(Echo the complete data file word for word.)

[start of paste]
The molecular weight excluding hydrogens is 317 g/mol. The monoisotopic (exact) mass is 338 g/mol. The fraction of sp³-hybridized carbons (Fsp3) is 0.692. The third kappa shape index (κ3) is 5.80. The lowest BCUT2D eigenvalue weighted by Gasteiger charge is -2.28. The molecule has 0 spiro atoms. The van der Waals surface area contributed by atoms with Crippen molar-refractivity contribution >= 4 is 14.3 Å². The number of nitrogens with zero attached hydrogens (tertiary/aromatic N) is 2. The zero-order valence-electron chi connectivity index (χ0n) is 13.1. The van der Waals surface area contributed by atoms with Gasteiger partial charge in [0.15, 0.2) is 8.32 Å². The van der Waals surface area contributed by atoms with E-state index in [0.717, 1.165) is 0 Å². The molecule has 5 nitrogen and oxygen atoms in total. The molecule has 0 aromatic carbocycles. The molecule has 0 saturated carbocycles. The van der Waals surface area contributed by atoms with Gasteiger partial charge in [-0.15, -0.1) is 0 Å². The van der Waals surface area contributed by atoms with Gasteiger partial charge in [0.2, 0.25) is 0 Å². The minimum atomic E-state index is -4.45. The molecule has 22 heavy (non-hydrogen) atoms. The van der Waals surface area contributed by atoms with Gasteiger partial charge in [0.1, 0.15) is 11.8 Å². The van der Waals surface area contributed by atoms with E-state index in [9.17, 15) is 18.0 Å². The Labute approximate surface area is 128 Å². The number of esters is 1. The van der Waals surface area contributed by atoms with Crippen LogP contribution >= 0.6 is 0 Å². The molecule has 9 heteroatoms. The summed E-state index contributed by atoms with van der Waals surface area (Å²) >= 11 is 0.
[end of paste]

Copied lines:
The molecular weight excluding hydrogens is 317 g/mol. The monoisotopic (exact) mass is 338 g/mol. The fraction of sp³-hybridized carbons (Fsp3) is 0.692. The third kappa shape index (κ3) is 5.80. The lowest BCUT2D eigenvalue weighted by Gasteiger charge is -2.28. The molecule has 0 spiro atoms. The van der Waals surface area contributed by atoms with Crippen molar-refractivity contribution >= 4 is 14.3 Å². The number of nitrogens with zero attached hydrogens (tertiary/aromatic N) is 2. The zero-order valence-electron chi connectivity index (χ0n) is 13.1. The van der Waals surface area contributed by atoms with Gasteiger partial charge in [0.15, 0.2) is 8.32 Å². The van der Waals surface area contributed by atoms with E-state index in [0.717, 1.165) is 0 Å². The molecule has 5 nitrogen and oxygen atoms in total. The molecule has 0 aromatic carbocycles. The molecule has 0 saturated carbocycles. The van der Waals surface area contributed by atoms with Gasteiger partial charge in [-0.15, -0.1) is 0 Å². The van der Waals surface area contributed by atoms with Gasteiger partial charge in [0.2, 0.25) is 0 Å². The minimum atomic E-state index is -4.45. The molecule has 22 heavy (non-hydrogen) atoms. The van der Waals surface area contributed by atoms with Gasteiger partial charge in [0.1, 0.15) is 11.8 Å². The van der Waals surface area contributed by atoms with E-state index in [9.17, 15) is 18.0 Å². The Labute approximate surface area is 128 Å². The number of esters is 1. The van der Waals surface area contributed by atoms with Crippen LogP contribution >= 0.6 is 0 Å². The molecule has 9 heteroatoms. The summed E-state index contributed by atoms with van der Waals surface area (Å²) >= 11 is 0.